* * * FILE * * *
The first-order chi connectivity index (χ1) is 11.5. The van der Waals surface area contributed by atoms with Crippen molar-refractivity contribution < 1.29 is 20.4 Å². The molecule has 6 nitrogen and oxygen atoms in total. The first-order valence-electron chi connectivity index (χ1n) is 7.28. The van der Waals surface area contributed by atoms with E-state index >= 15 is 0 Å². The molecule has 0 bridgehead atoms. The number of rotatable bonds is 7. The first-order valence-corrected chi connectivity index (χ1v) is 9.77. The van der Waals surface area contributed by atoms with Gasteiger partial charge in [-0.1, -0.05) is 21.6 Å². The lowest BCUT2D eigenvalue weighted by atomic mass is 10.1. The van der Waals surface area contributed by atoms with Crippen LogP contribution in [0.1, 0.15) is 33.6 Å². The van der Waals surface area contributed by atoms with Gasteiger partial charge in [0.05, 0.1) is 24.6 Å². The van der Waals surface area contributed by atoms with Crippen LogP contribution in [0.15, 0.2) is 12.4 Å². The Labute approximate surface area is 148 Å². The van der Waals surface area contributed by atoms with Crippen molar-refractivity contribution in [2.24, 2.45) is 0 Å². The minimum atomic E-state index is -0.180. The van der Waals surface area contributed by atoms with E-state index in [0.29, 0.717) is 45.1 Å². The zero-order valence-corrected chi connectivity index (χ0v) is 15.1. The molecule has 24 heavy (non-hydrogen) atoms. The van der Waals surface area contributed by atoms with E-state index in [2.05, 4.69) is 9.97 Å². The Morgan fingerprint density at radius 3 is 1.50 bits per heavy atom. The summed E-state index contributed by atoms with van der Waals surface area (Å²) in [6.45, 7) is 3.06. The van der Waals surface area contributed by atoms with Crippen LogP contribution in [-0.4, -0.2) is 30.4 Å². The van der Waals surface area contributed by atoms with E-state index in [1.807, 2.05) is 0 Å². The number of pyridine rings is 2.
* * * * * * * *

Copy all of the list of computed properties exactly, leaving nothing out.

The first-order chi connectivity index (χ1) is 11.5. The van der Waals surface area contributed by atoms with Crippen molar-refractivity contribution < 1.29 is 20.4 Å². The molecule has 6 nitrogen and oxygen atoms in total. The first-order valence-electron chi connectivity index (χ1n) is 7.28. The van der Waals surface area contributed by atoms with E-state index >= 15 is 0 Å². The molecule has 0 bridgehead atoms. The number of rotatable bonds is 7. The first-order valence-corrected chi connectivity index (χ1v) is 9.77. The van der Waals surface area contributed by atoms with Gasteiger partial charge in [-0.1, -0.05) is 21.6 Å². The lowest BCUT2D eigenvalue weighted by atomic mass is 10.1. The van der Waals surface area contributed by atoms with Crippen LogP contribution in [0.1, 0.15) is 33.6 Å². The van der Waals surface area contributed by atoms with Gasteiger partial charge in [0.05, 0.1) is 24.6 Å². The van der Waals surface area contributed by atoms with Crippen LogP contribution in [0.15, 0.2) is 12.4 Å². The Labute approximate surface area is 148 Å². The van der Waals surface area contributed by atoms with Crippen molar-refractivity contribution in [2.24, 2.45) is 0 Å². The minimum atomic E-state index is -0.180. The van der Waals surface area contributed by atoms with E-state index in [0.29, 0.717) is 45.1 Å². The zero-order valence-corrected chi connectivity index (χ0v) is 15.1. The molecule has 24 heavy (non-hydrogen) atoms. The van der Waals surface area contributed by atoms with E-state index in [2.05, 4.69) is 9.97 Å². The Morgan fingerprint density at radius 3 is 1.50 bits per heavy atom. The summed E-state index contributed by atoms with van der Waals surface area (Å²) in [6.45, 7) is 3.06. The van der Waals surface area contributed by atoms with Crippen LogP contribution in [-0.4, -0.2) is 30.4 Å². The van der Waals surface area contributed by atoms with E-state index in [1.807, 2.05) is 0 Å². The number of pyridine rings is 2.